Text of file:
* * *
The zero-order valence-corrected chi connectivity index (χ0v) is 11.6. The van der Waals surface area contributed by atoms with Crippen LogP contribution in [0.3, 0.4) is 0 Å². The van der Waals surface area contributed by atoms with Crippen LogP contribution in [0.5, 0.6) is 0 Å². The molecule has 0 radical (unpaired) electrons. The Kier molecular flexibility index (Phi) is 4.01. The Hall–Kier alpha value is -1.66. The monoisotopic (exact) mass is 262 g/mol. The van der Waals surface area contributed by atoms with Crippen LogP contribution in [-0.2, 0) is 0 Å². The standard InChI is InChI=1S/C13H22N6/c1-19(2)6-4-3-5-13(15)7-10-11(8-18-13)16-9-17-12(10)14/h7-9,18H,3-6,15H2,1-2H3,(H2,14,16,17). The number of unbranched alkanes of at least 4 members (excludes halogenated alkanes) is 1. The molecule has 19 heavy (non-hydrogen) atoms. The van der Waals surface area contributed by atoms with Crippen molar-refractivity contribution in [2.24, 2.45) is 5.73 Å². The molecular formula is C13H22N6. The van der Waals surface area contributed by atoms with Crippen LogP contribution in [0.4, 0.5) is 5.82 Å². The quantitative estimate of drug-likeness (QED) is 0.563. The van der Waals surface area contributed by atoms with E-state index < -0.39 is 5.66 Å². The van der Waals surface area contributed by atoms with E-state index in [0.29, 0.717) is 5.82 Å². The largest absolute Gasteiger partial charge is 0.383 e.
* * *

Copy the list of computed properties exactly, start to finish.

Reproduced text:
The zero-order valence-corrected chi connectivity index (χ0v) is 11.6. The van der Waals surface area contributed by atoms with Crippen LogP contribution in [0.3, 0.4) is 0 Å². The van der Waals surface area contributed by atoms with Crippen LogP contribution in [0.5, 0.6) is 0 Å². The molecule has 0 radical (unpaired) electrons. The Kier molecular flexibility index (Phi) is 4.01. The Hall–Kier alpha value is -1.66. The monoisotopic (exact) mass is 262 g/mol. The van der Waals surface area contributed by atoms with Crippen LogP contribution in [-0.2, 0) is 0 Å². The standard InChI is InChI=1S/C13H22N6/c1-19(2)6-4-3-5-13(15)7-10-11(8-18-13)16-9-17-12(10)14/h7-9,18H,3-6,15H2,1-2H3,(H2,14,16,17). The number of unbranched alkanes of at least 4 members (excludes halogenated alkanes) is 1. The molecule has 19 heavy (non-hydrogen) atoms. The van der Waals surface area contributed by atoms with Crippen molar-refractivity contribution in [2.24, 2.45) is 5.73 Å². The molecular formula is C13H22N6. The van der Waals surface area contributed by atoms with Crippen LogP contribution in [0.4, 0.5) is 5.82 Å². The quantitative estimate of drug-likeness (QED) is 0.563. The van der Waals surface area contributed by atoms with E-state index < -0.39 is 5.66 Å². The van der Waals surface area contributed by atoms with E-state index in [0.29, 0.717) is 5.82 Å². The largest absolute Gasteiger partial charge is 0.383 e.